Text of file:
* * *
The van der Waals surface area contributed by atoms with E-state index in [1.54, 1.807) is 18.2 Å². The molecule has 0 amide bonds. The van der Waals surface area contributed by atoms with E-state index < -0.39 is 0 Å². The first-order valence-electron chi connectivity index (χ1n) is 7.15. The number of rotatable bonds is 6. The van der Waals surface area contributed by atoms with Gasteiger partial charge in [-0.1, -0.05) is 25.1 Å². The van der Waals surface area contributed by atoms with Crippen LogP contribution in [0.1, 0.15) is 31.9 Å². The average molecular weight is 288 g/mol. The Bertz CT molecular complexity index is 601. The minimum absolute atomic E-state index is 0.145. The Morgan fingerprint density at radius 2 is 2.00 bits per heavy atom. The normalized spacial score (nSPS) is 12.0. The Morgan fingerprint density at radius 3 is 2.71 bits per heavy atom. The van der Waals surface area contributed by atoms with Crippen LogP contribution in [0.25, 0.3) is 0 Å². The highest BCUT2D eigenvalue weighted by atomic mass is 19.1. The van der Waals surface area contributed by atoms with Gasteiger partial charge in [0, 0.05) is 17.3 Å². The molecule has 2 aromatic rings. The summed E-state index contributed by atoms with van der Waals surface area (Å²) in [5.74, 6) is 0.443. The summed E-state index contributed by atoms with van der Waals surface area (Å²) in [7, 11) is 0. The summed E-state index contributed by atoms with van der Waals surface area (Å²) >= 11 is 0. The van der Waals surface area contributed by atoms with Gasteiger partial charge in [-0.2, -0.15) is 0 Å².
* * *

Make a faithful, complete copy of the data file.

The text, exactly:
The van der Waals surface area contributed by atoms with E-state index in [1.54, 1.807) is 18.2 Å². The molecule has 0 amide bonds. The van der Waals surface area contributed by atoms with E-state index < -0.39 is 0 Å². The first-order valence-electron chi connectivity index (χ1n) is 7.15. The number of rotatable bonds is 6. The van der Waals surface area contributed by atoms with Gasteiger partial charge in [-0.1, -0.05) is 25.1 Å². The van der Waals surface area contributed by atoms with Crippen LogP contribution in [0.1, 0.15) is 31.9 Å². The average molecular weight is 288 g/mol. The Bertz CT molecular complexity index is 601. The minimum absolute atomic E-state index is 0.145. The Morgan fingerprint density at radius 2 is 2.00 bits per heavy atom. The normalized spacial score (nSPS) is 12.0. The Morgan fingerprint density at radius 3 is 2.71 bits per heavy atom. The van der Waals surface area contributed by atoms with Crippen LogP contribution in [0.25, 0.3) is 0 Å². The highest BCUT2D eigenvalue weighted by atomic mass is 19.1. The van der Waals surface area contributed by atoms with Gasteiger partial charge in [0, 0.05) is 17.3 Å². The molecule has 2 aromatic rings. The summed E-state index contributed by atoms with van der Waals surface area (Å²) in [5.74, 6) is 0.443. The summed E-state index contributed by atoms with van der Waals surface area (Å²) in [7, 11) is 0. The summed E-state index contributed by atoms with van der Waals surface area (Å²) >= 11 is 0. The van der Waals surface area contributed by atoms with Gasteiger partial charge in [-0.2, -0.15) is 0 Å².